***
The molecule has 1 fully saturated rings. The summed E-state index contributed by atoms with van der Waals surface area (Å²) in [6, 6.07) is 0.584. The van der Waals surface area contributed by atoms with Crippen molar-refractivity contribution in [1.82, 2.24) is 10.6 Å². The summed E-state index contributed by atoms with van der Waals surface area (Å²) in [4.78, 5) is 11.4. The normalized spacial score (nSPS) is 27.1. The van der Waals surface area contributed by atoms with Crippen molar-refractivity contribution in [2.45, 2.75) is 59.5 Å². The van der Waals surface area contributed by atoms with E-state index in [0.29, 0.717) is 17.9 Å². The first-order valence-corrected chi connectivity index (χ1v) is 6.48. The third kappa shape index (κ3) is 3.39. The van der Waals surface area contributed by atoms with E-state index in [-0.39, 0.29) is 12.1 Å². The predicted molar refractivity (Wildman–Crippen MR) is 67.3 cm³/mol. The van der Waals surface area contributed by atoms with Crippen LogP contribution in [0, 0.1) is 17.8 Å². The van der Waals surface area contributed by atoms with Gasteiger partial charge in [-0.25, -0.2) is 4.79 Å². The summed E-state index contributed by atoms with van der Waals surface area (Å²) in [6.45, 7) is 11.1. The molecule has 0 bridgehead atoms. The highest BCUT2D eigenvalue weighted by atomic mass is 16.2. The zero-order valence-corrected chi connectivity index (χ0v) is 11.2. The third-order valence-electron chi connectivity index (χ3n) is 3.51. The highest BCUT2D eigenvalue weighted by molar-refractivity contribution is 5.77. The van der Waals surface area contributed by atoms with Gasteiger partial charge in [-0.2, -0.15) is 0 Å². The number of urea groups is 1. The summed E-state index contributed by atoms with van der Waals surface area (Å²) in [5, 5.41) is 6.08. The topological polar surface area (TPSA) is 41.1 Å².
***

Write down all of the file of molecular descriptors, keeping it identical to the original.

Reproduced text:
The molecule has 1 fully saturated rings. The summed E-state index contributed by atoms with van der Waals surface area (Å²) in [6, 6.07) is 0.584. The van der Waals surface area contributed by atoms with Crippen molar-refractivity contribution in [1.82, 2.24) is 10.6 Å². The summed E-state index contributed by atoms with van der Waals surface area (Å²) in [4.78, 5) is 11.4. The normalized spacial score (nSPS) is 27.1. The van der Waals surface area contributed by atoms with Crippen molar-refractivity contribution in [2.45, 2.75) is 59.5 Å². The van der Waals surface area contributed by atoms with E-state index in [0.29, 0.717) is 17.9 Å². The first-order valence-corrected chi connectivity index (χ1v) is 6.48. The third kappa shape index (κ3) is 3.39. The van der Waals surface area contributed by atoms with E-state index in [-0.39, 0.29) is 12.1 Å². The predicted molar refractivity (Wildman–Crippen MR) is 67.3 cm³/mol. The van der Waals surface area contributed by atoms with Crippen LogP contribution in [0, 0.1) is 17.8 Å². The van der Waals surface area contributed by atoms with Gasteiger partial charge in [-0.25, -0.2) is 4.79 Å². The summed E-state index contributed by atoms with van der Waals surface area (Å²) in [6.45, 7) is 11.1. The molecule has 0 bridgehead atoms. The highest BCUT2D eigenvalue weighted by atomic mass is 16.2. The zero-order valence-corrected chi connectivity index (χ0v) is 11.2. The third-order valence-electron chi connectivity index (χ3n) is 3.51. The highest BCUT2D eigenvalue weighted by molar-refractivity contribution is 5.77. The van der Waals surface area contributed by atoms with Gasteiger partial charge in [-0.2, -0.15) is 0 Å². The number of urea groups is 1. The summed E-state index contributed by atoms with van der Waals surface area (Å²) in [5, 5.41) is 6.08. The topological polar surface area (TPSA) is 41.1 Å².